Cathedral of the Blessed Sacrament (Catholic)
122 Barbadoes Street, Christchurch
List Entry Information
List Entry Status
List Entry Type
Historic Place Category 1
Private/No Public Access
7th April 1983
Extent of List Entry
Extent of registration includes the land described as Lot 3 DP 50663 (CT CB29B/1137), Canterbury Land District and building known as Cathedral of the Blessed Sacrament (Catholic) thereon.
Lot 3 DP 50663 (CT CB29B/1137), Canterbury Land District
The first church on this site was a small wooden building erected in 1860 on land granted to the Roman Catholic Church by the Canterbury Provincial Government. This was replaced by a larger church, which became the Catholic pro-cathedral in 1887. By the turn of the century, a new building was needed to accommodate the growing Catholic population. Francis William Petre was contracted to design it. He was already well-known as a church architect, having completed the Cathedral Church of St Joseph in Dunedin, St Patrick's Basilica in Oamaru, and the Cathedral of the Sacred Heart in Wellington. Petre persuaded the then Bishop, John Joseph Grimes, that a cathedral based on the rectangular plan of the early Christian basilicas, and neo-classical in style, was more appropriate and more affordable than the Gothic style that the Bishop initially favoured. The final design varies from the standard plan of early basilicas in that the central dome rises above the sanctuary rather than above the junction of the nave and transept.
The foundation stone was laid in 1901. Construction requried more than 120,000 cubic feet of steel (3398 cubic metres), 4,000 cubic feet of concrete (114 cubic metres) and 90 tons of steel. Fifty men were employed to work on the cathedral and the tile mosaic in the sanctuary was laid by Italian workmen brought over from Sydney. Despite some controversy between Petre and Grimes over cost and design, the building was completed by 1905. It is built primarily in Oamaru stone with a core of poured concrete, characteristic of Petre's work.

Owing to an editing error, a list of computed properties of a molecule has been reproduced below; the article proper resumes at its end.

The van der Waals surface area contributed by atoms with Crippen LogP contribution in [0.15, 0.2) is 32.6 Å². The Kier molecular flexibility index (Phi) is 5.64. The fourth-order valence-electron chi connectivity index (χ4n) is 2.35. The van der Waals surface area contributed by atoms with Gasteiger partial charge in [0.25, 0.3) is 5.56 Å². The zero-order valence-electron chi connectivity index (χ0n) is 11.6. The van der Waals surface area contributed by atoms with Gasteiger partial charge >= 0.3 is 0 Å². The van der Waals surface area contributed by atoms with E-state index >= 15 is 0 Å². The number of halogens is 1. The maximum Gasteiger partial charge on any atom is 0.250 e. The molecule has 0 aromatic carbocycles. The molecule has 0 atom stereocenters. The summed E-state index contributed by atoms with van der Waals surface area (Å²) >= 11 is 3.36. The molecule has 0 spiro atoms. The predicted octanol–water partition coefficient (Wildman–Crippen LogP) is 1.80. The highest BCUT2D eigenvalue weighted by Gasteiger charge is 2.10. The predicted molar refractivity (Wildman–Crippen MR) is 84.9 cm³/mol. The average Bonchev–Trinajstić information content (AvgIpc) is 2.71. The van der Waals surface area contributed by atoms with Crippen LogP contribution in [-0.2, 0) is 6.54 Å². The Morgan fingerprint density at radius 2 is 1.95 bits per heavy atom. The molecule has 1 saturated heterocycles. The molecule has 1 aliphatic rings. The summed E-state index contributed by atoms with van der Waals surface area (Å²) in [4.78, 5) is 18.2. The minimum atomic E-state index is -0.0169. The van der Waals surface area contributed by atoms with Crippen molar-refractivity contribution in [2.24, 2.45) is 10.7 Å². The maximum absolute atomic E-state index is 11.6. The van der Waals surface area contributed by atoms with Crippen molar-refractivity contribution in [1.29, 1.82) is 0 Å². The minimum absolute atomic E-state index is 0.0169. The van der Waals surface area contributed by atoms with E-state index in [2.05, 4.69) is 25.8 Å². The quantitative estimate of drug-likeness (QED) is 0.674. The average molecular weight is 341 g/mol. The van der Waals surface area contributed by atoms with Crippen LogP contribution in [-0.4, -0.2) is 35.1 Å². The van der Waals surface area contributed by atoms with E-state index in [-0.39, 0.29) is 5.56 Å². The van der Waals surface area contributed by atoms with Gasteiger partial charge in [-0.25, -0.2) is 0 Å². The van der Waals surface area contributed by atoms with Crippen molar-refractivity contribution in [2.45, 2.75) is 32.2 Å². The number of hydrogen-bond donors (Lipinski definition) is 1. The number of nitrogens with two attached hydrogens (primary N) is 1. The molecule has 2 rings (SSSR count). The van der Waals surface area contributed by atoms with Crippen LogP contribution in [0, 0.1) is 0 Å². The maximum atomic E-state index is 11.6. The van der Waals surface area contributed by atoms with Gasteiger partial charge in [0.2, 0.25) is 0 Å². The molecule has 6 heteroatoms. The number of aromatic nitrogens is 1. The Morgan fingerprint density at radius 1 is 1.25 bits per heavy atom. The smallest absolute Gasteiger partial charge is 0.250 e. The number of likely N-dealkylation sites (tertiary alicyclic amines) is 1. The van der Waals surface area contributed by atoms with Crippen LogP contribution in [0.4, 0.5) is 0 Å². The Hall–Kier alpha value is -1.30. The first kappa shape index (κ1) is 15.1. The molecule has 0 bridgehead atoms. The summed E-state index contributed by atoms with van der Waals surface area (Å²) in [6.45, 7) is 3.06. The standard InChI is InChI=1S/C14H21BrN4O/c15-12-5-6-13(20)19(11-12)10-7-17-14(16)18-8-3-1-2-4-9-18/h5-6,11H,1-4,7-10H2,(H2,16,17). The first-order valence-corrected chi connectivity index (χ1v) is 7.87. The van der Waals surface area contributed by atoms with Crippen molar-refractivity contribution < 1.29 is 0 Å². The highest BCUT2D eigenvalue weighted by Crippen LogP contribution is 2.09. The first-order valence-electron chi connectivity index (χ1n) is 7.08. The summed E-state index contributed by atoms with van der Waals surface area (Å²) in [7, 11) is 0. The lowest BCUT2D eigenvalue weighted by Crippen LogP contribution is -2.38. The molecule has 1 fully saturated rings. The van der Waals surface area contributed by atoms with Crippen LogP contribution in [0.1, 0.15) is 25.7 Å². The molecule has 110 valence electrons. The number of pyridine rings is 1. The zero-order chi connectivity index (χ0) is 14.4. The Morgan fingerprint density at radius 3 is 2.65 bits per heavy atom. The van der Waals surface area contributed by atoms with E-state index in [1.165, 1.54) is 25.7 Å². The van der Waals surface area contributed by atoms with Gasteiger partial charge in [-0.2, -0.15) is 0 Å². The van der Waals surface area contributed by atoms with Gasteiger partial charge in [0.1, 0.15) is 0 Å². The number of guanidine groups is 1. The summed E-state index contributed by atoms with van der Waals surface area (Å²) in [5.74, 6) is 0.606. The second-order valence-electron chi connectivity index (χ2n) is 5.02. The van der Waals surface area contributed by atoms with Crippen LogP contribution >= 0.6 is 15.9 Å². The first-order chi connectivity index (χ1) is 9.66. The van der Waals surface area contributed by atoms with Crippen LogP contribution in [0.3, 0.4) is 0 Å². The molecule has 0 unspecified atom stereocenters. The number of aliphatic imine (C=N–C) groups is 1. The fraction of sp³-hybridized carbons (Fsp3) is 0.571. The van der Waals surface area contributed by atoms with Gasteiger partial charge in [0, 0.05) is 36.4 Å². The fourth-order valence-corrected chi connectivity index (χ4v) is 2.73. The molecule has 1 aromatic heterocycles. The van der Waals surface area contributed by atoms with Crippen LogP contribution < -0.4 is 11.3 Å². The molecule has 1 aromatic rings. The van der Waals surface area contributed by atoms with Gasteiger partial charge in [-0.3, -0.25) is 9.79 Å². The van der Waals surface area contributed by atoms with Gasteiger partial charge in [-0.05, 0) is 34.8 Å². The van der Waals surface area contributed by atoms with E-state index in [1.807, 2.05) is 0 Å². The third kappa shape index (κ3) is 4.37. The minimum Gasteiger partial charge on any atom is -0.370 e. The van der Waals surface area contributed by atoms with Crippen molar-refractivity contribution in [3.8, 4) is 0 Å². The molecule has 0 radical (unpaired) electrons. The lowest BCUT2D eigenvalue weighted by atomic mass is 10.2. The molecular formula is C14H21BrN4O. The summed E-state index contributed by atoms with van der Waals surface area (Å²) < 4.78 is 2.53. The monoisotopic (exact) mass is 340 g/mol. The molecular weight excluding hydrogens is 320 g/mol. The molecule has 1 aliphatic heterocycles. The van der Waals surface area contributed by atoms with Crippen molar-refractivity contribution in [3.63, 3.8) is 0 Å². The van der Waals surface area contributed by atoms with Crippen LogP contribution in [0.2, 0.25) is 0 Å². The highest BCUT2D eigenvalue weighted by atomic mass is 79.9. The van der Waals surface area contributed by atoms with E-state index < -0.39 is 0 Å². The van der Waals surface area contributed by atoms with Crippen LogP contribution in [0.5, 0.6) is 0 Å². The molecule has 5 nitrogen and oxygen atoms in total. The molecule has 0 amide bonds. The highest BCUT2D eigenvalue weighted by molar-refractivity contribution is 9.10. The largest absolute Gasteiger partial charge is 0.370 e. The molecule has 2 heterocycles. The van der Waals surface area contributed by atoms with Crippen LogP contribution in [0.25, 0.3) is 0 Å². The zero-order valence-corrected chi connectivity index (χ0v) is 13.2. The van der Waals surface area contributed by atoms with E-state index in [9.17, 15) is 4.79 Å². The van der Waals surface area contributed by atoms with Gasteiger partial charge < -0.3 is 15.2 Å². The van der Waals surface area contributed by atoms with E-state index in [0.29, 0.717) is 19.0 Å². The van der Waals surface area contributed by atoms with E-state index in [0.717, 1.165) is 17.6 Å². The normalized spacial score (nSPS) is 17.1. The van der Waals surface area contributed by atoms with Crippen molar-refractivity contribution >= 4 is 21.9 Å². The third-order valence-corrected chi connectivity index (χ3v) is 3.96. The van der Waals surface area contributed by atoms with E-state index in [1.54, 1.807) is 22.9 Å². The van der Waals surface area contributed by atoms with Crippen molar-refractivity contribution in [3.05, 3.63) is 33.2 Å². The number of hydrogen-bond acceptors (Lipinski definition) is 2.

Described as one of the finest examples of church architecture in Australasia, the Cathedral of the Blessed Sacrament is a superb example of Petre's work. George Bernard Shaw, when he toured New Zealand in 1934, compared the cathedral to the work of the great Italian Renaissance architect, Filippo Brunelleschi. From a technical point of view the building of the cathedral involved new and significant methods of construction. It dominates the Barbadoes Street townscape and has been the heart of the Canterbury diocese for over ninety years.
Petre, Francis William
Petre (1847-1918) was born in Lower Hutt. He was the son of the Hon. Henry William Petre and grandson of the eleventh Baron Petre, Chairman of the second New Zealand Company. Petre trained in London as a naval architect, engineer, and architect, returning to New Zealand in 1872. During the next three years he was employed by Brogden and Sons, English railway contractors, superintending the construction of the Dunedin-Clutha and the Blenheim-Picton railways.
He set up office in Dunedin in 1875 as an architect and civil engineer. He designed a house for Judge Chapman (1875), followed by 'Cargill's Castle' (1876) for E B Cargill and then St Dominic's Priory (1877), all in mass concrete.
It is for his church designs and for his pioneering use of concrete that Petre is most recognised. His church buildings include St Joseph's Cathedral, Dunedin (1878-86), Sacred Heart Basilica (now Cathedral of the Sacred Heart), Wellington (1901), St Patrick's Basilica, Oamaru, (1894 and 1903) and the Cathedral of the Blessed Sacrament, Christchurch, (1904-05), which is the outstanding achievement of his career. Petre's commercial buildings include the Guardian Royal Exchange Assurance Building (1881-82) and Pheonix House (now Airport House, c.1885), both in Dunedin.
1970 - 1980
15th August 2001
Report Written By
Cathedral of the Blessed Sacrament, 1993
'The Cathedral of the Blessed Sacrament, Christchurch, New Zealand', Christchurch, 1993
Shaw, 1997 (2003)
Peter Shaw, A History of New Zealand Architecture, Auckland, 1997
Please note that entry on the New Zealand Heritage List/Rarangi Korero identifies only the heritage values of the property concerned, and should not be construed as advice on the state of the property, or as a comment of its soundness or safety, including in regard to earthquake risk, safety in the event of fire, or insanitary conditions.